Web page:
Updated: Jun 26, 2020
June the 4th marks the 222nd anniversary of the death of Lord Edward Fitzgerald at Dublin’s Newgate Jail following his violent arrest in Thomas Street seventeen days before. One of the handful of individuals who concealed Lord Edward when he went into hiding from March to May of 1798 was Henry Kennedy, who lived and worked as a medical doctor at 13 Aungier Street Dublin. He was one of the few people caught up in the story who did not suffer arrest, interrogation, imprisonment or banishment. Who was Dr. Henry Kennedy?
Henry McNeill Kennedy was born in about 1747, the second son of George Kennedy, a linen merchant, and Mary Simpson. According to Don Johnston, (Journal of Co. Louth Archaeological and Historical Society, Vol 28, no. 1, pp 46-70), Mary’s father, the Rev. Patrick Simpson, was a well-known Gaelic speaking Presbyterian preacher from the Dundalk/Ballymascanlon areas. George's father, Gilbert Kennedy, was also a Presbyterian minister. It’s thought that the first Kennedy ancestor to arrive in Ireland was Thomas Kennedy, who served as chaplain to General Monroe’s Confederate regiments in 1646. The family settled in Tullyllish Co. Down, naming their homestead Kennedy’s Grove.
Henry Kennedy’s siblings included Patrick Simpson and Malcolm Kennedy, both Dublin-based attorneys, George Kennedy a medical doctor like Henry, and James Thomas Kennedy, who made a great fortune as a merchant in Calcutta before returning to Dublin to live.
At the Music Hall on Fishamble Street in March 1792, Henry Kennedy was inducted into the Society of United Irishmen. His proposers were Dr. William Drennan and Oliver Bond.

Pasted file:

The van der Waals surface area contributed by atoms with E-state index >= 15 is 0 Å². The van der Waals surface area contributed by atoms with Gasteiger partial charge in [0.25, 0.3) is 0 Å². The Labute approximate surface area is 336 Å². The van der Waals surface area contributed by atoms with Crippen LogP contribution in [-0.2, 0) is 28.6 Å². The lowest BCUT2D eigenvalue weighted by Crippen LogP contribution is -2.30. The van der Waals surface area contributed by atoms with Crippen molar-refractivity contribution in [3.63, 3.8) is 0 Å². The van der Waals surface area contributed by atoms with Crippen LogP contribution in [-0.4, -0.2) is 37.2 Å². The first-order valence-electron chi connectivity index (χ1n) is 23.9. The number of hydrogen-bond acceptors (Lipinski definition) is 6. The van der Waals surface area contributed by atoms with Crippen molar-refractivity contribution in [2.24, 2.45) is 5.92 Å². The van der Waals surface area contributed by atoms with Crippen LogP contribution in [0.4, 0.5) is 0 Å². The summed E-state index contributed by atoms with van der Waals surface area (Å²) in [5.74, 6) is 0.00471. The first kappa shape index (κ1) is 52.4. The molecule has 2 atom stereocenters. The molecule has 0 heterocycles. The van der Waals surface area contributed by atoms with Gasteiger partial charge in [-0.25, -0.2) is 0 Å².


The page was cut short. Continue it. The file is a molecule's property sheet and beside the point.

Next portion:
He appears to have been the only one of his family to have joined the Society.
A year before the 1798 rebellion, he was listed on the committee of the Dublin General Dispensary which had its headquarters at Temple Bar, Dublin. As his address was 13 Aungier Street, Henry Kennedy was the next door neighbour to Moore's grocery shop, the family home and birthplace of writer Thomas Moore, also one of the first biographers of Lord Edward Fitzgerald.
According to the Report from the Committee of Secrecy of the House of Commons in Ireland in the aftermath of the rebellion, Lord Edward went from the lodgings of Dr. William MacNevin (Thomas Street) to the house of Dr. Kennedy (13 Aungier Street.) In the report, Kennedy was referred to as a “Swaddler”, a pejorative term at the time for a Methodist. It is believed that Fitzgerald’s stepfather Ogilvie, his friend the surgeon William Lawless and his beloved wife Pamela visited him during his time at Kennedy's. (Although much of 18th century Aungier Street survives, this was not so for 13 Aungier Street which is now a modern building occupied by Dublin Business School.)
Regarding the fate of the other people who hid Fitzgerald, Dr. MacNevin became a state prisoner until 1802. James Moore, who kept the house in Thomas Street where Lord Edward was arrested, spent over a year in prison. Feather merchant, Nicholas Murphy, who sheltered the rebel leader before Moore, spent 55 weeks at Newgate Jail without trial and had his property confiscated. John Cormick, feather merchant of Thomas Street, was arrested as far away as Guernsey and became a state prisoner.
Nowhere in the official records is there any account of Dr Kennedy’s arrest or even interview. It would be interesting to know what insulated him from the full wrath of the Dublin Castle authorities. And what impact did his involvement with the United Irishmen have on his medical practice after the rebellion and in subsequent turbulent years ?
Regarding his own family, Henry Kennedy was married to Ann Smyth, the daughter of John Smyth of Cootehill, Co. Cavan. He had two daughters, Mary and Margaret, who married barrister Robert Smyth in 1819. The Kennedys had one son, also Henry, who died in 1822 aged 35.
Henry McNeill Kennedy died aged 62 in December 1809. His final resting place was at the north-east corner of St. Anne’s graveyard, Dawson Street, which is sadly now a car